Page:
ATLANTA — ATLANTA - It wasn't even close. The U.S. Senate easily shut down debate last week over a proposed constitutional amendment banning gay marriage.
With that ugly business behind us, perhaps it will be possible now to have a legitimate discussion about the dire state of heterosexual marriage. People of goodwill - those of all faiths and those with none - ought to be able to dispense with the lies and illogic that have poisoned the debate so that we can concentrate on the changed cultural expectations that bedevil modern marriage.
The two-career couple; the wife who earns more than her husband; disagreements over religion, money and child-rearing; old-fashioned adultery and betrayal - those are the challenges that confront contemporary couples. Not to mention a destabilizing factor embedded in 21st century romance - the idealized Hollywood marriage, which gives young couples a false premise on which to base a lifetime pledge. (As a divorcee, I know something about the dilemmas that doom so many heterosexual marriages.)
Narrow-minded preachers and pandering politicians have propagated a lot of foolish notions; among the most foolish is the idea of a connection between the faltering state of traditional marriage and the growing movement for gay rights.
Jennifer Lopez, Britney Spears and The Bachelorette's Trista Rehn and Ryan Sutter - who married in a televised ceremony after she spent a few weeks culling him from a herd of unattached males on a so-called reality show - have contributed to the decline of heterosexual marriage. Gays and lesbians have had nothing to do with it.
Conservative activists have also fostered the false premise that marriage has always been defined as a union between one man and one woman. Nonsense. During 100,000 years of history of Homo sapiens, marriage has been a union between one man and as many women as he could afford. The Bible tells us that King Solomon had a thousand wives and concubines. If you've read the record of any ancient civilization - whether the history of the ancient Israelites or the history of the ancient Greeks - you know that women were considered property, first the property of their fathers, later of their husbands, to be treated as the men saw fit.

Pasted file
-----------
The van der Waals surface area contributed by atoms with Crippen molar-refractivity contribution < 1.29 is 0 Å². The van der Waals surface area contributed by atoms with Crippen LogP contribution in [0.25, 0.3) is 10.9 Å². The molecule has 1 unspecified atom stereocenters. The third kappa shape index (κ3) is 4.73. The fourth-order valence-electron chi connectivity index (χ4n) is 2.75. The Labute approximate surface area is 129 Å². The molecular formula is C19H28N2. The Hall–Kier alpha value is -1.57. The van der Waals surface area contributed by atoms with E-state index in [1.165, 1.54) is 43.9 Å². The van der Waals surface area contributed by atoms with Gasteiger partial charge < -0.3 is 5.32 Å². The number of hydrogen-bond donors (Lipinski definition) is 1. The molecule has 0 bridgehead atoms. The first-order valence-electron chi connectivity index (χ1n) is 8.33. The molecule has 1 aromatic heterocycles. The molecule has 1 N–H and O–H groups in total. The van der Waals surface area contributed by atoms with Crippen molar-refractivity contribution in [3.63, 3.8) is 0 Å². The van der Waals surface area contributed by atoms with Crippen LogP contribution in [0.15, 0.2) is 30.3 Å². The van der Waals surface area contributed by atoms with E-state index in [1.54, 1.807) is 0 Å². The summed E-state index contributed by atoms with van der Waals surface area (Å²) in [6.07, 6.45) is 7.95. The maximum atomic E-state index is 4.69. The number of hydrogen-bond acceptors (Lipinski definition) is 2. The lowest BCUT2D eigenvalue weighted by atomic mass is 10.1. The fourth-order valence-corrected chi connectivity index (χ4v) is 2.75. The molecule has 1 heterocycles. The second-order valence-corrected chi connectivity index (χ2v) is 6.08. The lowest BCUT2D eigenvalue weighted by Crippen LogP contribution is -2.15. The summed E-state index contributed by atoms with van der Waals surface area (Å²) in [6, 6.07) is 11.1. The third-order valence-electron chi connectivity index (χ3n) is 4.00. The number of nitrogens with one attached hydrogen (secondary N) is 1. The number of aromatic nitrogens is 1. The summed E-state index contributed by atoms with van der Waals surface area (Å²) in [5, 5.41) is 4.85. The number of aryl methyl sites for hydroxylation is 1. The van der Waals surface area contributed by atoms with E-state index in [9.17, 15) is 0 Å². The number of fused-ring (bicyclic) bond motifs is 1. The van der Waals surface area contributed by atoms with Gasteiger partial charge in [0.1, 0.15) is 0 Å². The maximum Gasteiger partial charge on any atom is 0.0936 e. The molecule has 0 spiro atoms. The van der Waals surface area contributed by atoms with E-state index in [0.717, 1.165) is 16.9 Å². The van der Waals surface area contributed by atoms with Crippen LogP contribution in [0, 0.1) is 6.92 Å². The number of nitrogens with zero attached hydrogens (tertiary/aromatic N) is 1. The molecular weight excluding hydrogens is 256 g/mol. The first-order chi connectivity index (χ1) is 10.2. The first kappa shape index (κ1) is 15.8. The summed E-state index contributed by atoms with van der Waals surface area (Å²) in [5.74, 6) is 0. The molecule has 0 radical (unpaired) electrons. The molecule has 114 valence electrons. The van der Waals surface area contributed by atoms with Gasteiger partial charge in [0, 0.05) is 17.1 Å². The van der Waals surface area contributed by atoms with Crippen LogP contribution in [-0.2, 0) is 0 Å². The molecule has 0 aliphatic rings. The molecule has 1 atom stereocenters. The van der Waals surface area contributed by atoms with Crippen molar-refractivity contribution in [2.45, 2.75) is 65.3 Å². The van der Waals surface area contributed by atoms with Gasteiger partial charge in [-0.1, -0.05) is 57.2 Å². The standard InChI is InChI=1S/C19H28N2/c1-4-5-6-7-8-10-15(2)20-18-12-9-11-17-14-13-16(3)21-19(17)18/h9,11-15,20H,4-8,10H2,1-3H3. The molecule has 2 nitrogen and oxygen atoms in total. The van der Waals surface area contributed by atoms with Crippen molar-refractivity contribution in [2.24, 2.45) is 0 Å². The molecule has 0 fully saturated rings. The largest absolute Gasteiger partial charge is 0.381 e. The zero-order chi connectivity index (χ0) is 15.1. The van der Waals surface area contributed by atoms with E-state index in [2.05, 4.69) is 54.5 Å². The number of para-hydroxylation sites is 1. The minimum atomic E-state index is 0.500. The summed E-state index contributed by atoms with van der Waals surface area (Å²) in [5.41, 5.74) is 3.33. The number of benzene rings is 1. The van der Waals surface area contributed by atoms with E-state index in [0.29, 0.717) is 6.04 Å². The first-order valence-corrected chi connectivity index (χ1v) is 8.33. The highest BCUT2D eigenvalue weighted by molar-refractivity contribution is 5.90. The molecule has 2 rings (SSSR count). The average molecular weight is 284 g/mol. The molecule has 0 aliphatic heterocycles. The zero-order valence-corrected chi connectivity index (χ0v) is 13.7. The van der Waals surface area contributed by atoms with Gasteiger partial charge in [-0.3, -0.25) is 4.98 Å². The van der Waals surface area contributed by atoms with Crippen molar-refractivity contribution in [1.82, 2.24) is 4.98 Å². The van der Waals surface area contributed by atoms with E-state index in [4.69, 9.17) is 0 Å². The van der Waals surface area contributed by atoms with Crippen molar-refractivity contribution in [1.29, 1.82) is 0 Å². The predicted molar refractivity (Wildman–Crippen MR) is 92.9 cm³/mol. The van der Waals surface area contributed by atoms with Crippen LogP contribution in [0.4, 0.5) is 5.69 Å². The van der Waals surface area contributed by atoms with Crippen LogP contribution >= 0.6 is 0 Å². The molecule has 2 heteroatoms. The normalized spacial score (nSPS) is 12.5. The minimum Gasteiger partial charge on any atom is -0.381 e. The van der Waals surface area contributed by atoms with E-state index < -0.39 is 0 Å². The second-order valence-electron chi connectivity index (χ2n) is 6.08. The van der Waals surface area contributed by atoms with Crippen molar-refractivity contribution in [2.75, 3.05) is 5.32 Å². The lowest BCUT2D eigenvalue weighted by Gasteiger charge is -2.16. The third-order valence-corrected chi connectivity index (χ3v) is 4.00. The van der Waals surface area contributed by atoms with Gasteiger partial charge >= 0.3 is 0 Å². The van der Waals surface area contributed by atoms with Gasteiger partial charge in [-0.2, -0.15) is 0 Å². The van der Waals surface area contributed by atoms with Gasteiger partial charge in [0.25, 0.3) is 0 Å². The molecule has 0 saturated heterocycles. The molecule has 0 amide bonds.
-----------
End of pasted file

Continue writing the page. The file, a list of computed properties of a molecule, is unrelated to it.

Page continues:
In other words, there is a good reason that traditional marriage is in trouble. Many of those traditions were deeply flawed. If you don't understand the laws and traditions that have governed the treatment of women for thousands of years, you cannot appreciate the ways in which cultural change has shaken the foundations of marriage.
Nor does the more traditional philosophy still preached by many conservative Christian churches - that the man should be the unquestioned head of his household - seem to make those unions stronger than others in which the man and woman share power. According to a study released three years ago by the Barna Research Group, "born-again Christians are just as likely to get divorced as non-born-again adults." And 90 percent of those divorces occurred "after they accepted Christ, not before."
(Gay and lesbian unions, by the way, encounter the same difficulties and evidence the same variety that heterosexual unions have shown. Some are loving and stable unions that last a lifetime. Many are not. How could it be otherwise, since gays are subject to the same cultural forces that affect the rest of us?)
It may be that, in the broad sweep of human history, traditional marriage is doomed. As human beings live longer and longer lives, the idea that one partner can satisfy our desire for love, stability and happiness forever may come to seem quaint.
But I still believe in the institution of marriage, still believe it is worth saving. Whatever else it has been, it has functioned as a building block of civilization. And a loving and stable marriage remains, I believe, the best institution for bringing well-adjusted children into adulthood.
The institution deserves at least an honest debate. It hasn't gotten that. We cannot begin to work on restoring heterosexual marriage unless we are candid about the cultural changes - starting with the Enlightenment and its emphasis on the individual - that have contributed to its decline. This vicious business of blaming gays gets us nowhere.
Cynthia Tucker is editorial page editor for The Atlanta Journal-Constitution. Her column appears Mondays in The Sun.